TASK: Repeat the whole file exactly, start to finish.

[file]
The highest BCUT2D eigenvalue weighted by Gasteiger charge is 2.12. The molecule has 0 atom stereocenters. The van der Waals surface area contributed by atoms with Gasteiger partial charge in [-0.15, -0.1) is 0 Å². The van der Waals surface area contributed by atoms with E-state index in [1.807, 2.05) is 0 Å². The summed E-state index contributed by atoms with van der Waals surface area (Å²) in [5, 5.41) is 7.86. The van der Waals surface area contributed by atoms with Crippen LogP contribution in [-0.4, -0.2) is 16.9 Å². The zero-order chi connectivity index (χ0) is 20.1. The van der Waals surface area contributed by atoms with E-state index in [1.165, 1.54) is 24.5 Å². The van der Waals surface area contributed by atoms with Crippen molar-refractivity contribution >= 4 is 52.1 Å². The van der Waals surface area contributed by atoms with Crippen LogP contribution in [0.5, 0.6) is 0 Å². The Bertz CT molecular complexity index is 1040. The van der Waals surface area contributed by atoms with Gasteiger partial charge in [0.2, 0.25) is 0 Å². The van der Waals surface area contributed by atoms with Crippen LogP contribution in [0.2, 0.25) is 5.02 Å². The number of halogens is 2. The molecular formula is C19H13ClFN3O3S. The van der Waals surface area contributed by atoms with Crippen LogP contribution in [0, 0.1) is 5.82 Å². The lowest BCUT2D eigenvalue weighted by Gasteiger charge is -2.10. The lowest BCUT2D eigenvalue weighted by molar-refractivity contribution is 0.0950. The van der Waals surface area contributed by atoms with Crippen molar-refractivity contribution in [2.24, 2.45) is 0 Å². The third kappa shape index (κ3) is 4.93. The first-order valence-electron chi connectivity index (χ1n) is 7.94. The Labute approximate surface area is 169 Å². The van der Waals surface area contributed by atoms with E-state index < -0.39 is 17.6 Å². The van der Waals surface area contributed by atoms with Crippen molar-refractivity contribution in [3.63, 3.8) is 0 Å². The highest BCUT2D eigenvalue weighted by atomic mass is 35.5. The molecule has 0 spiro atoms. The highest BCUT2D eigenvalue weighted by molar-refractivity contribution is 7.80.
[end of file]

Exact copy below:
The highest BCUT2D eigenvalue weighted by Gasteiger charge is 2.12. The molecule has 0 atom stereocenters. The van der Waals surface area contributed by atoms with Gasteiger partial charge in [-0.15, -0.1) is 0 Å². The van der Waals surface area contributed by atoms with E-state index in [1.807, 2.05) is 0 Å². The summed E-state index contributed by atoms with van der Waals surface area (Å²) in [5, 5.41) is 7.86. The van der Waals surface area contributed by atoms with Crippen LogP contribution in [-0.4, -0.2) is 16.9 Å². The zero-order chi connectivity index (χ0) is 20.1. The van der Waals surface area contributed by atoms with E-state index in [1.165, 1.54) is 24.5 Å². The van der Waals surface area contributed by atoms with Crippen molar-refractivity contribution >= 4 is 52.1 Å². The van der Waals surface area contributed by atoms with Crippen LogP contribution in [0.5, 0.6) is 0 Å². The Bertz CT molecular complexity index is 1040. The van der Waals surface area contributed by atoms with Gasteiger partial charge in [0.2, 0.25) is 0 Å². The van der Waals surface area contributed by atoms with Crippen LogP contribution in [0.2, 0.25) is 5.02 Å². The number of halogens is 2. The molecular formula is C19H13ClFN3O3S. The van der Waals surface area contributed by atoms with Crippen LogP contribution in [0, 0.1) is 5.82 Å². The lowest BCUT2D eigenvalue weighted by Gasteiger charge is -2.10. The lowest BCUT2D eigenvalue weighted by molar-refractivity contribution is 0.0950. The van der Waals surface area contributed by atoms with Crippen molar-refractivity contribution in [2.24, 2.45) is 0 Å². The third kappa shape index (κ3) is 4.93. The first-order valence-electron chi connectivity index (χ1n) is 7.94. The Labute approximate surface area is 169 Å². The van der Waals surface area contributed by atoms with E-state index < -0.39 is 17.6 Å². The van der Waals surface area contributed by atoms with Crippen molar-refractivity contribution in [3.63, 3.8) is 0 Å². The highest BCUT2D eigenvalue weighted by atomic mass is 35.5. The molecule has 0 spiro atoms. The highest BCUT2D eigenvalue weighted by molar-refractivity contribution is 7.80.